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Question about stall warning system

  1. Mar 14, 2015 #1
    My question is how precise is the stall warning vane in detecting the stagnation point on the wing?

    The lift transducer is an LVDT so electrically speaking it is a continuous signal. But when approaching a stall, could the vane be held in between center and full deflection for a few seconds? (The vane is spring loaded to center, not sure of the exact force required to move but feels very light to touch).

    Or maybe a better question: If the airflow at the stagnation point is 0 (vane center), does the airflow around the stagnation point slowly increase (vane in between center and full deflection) or is it pretty much full speed (vane instantly deflects to full position)?

    The aircraft is of the 707 variant.
  2. jcsd
  3. Mar 19, 2015 #2
    Thanks for the post! This is an automated courtesy bump. Sorry you aren't generating responses at the moment. Do you have any further information, come to any new conclusions or is it possible to reword the post?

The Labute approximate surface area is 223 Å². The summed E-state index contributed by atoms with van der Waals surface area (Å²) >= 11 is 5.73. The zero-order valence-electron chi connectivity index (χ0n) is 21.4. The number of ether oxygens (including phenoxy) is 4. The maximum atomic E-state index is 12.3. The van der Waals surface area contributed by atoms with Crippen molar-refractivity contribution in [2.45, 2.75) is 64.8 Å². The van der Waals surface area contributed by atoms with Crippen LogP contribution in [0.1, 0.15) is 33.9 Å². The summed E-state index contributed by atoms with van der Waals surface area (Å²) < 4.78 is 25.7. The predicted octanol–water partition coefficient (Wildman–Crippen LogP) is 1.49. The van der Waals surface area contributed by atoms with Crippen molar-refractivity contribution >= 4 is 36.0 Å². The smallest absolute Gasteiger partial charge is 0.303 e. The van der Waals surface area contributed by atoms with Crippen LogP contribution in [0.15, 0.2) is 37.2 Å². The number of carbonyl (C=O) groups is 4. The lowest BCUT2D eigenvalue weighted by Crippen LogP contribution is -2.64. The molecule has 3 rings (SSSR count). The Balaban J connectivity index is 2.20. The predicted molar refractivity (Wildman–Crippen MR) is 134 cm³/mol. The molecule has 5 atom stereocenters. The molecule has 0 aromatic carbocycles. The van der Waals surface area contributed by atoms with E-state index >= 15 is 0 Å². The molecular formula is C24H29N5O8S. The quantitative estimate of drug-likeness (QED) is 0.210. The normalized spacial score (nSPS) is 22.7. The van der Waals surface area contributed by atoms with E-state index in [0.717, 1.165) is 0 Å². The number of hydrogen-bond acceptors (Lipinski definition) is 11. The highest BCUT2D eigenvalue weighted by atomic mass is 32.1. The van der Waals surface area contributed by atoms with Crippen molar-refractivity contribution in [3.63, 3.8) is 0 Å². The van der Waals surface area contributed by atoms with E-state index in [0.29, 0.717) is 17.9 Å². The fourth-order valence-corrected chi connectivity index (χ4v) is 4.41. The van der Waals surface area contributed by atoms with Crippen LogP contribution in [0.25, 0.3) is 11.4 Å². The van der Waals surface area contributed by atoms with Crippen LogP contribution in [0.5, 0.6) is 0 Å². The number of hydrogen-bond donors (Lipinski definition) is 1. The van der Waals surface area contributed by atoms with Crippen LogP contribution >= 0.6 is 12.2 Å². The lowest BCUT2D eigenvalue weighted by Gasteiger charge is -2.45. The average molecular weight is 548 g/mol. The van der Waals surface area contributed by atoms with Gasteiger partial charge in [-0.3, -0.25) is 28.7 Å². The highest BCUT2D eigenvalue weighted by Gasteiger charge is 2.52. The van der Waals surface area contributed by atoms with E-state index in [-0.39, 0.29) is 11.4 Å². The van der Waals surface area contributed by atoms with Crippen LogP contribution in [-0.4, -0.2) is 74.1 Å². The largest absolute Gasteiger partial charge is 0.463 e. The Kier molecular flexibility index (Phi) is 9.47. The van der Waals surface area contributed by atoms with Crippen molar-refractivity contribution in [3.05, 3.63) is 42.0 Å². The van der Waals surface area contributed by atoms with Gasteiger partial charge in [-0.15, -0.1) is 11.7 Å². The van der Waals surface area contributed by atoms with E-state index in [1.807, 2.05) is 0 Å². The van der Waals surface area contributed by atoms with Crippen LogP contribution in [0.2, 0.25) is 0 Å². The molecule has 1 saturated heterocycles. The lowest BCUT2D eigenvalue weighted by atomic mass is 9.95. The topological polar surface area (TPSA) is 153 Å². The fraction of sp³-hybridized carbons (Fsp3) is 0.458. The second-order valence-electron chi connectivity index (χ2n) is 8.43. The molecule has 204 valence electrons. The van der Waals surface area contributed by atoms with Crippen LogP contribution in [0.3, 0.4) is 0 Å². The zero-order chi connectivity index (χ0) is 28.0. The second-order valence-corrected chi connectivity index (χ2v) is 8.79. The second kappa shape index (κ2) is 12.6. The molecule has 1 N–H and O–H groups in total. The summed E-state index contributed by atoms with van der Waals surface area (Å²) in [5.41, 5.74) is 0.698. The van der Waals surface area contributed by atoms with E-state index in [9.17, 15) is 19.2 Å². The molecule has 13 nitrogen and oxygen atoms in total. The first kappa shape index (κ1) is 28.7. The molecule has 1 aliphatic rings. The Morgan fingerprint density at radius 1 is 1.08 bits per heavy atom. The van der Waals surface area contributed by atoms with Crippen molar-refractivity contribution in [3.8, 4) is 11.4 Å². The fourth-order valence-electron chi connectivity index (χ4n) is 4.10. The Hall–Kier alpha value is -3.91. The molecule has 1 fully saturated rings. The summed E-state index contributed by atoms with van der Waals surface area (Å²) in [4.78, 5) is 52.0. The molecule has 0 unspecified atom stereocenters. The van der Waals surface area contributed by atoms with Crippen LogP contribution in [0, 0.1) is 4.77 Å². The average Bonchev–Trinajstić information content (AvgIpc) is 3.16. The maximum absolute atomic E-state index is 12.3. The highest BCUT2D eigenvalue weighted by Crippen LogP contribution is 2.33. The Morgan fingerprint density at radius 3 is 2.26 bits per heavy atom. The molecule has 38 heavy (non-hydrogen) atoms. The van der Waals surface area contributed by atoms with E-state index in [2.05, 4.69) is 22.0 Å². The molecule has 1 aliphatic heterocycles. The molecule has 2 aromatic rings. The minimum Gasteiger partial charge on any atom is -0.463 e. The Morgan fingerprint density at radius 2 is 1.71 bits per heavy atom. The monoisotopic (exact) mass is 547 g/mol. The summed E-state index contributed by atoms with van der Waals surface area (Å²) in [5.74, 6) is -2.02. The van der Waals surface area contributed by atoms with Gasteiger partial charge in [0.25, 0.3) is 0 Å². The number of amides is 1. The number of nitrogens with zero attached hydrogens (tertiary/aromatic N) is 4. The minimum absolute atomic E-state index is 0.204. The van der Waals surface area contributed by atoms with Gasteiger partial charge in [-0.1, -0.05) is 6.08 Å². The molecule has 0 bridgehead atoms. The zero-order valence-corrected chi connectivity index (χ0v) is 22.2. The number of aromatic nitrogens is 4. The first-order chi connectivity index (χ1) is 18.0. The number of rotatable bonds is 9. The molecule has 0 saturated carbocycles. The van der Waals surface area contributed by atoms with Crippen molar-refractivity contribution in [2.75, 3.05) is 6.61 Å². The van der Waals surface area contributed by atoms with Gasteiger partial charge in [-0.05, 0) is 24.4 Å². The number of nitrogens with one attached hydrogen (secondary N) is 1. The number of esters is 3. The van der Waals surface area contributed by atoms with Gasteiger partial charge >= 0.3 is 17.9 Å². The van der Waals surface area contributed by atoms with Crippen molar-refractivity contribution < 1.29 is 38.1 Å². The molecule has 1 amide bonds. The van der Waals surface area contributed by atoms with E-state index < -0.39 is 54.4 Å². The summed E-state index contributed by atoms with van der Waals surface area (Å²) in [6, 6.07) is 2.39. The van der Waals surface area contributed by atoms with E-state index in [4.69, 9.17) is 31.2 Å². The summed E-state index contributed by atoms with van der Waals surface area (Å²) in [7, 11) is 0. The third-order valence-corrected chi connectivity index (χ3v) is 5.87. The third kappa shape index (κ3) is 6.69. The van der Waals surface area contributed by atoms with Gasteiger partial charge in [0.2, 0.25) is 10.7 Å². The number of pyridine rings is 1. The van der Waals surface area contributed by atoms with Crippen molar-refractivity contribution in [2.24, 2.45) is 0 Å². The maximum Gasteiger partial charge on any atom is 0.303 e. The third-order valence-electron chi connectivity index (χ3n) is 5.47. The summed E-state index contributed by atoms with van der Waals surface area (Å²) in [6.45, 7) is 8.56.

4. Mar 19, 2015 #3
    From talking with various different people it seems as though the vane is precise enough to detect the exact stagnation point for a stall and that it is calibrated to go off somewhere between center and full forward (different positions depending on flap position signal). So the system would need to be calibrated to that exact position.
  5. Mar 20, 2015 #4
    Stall warning is a safety feature, thus it is designed to trigger before the wing actually reaches stall, so that the pilot has sufficient time to react.

    If I remember correctly they usually start sounding 2-3 degrees before the critical angle. But the critical angle depends heavily on flap position and wing contamination. The former can be taken into account when designing the control circuitry/program for the stall warning system, but the letter can be an issue, thus some aircraft may start giving the stall warning around 5 degrees prior to the critical aoa. What are actual current offset values, for these systems, I don’t know.

    Historically there have been quite a few different designs, some worked like on/off switches, others were incremental or continuous. As far as I know only the letter are in use today and they give the pilot an incremental feedback (sound and stick shaking) on how near stall they are.
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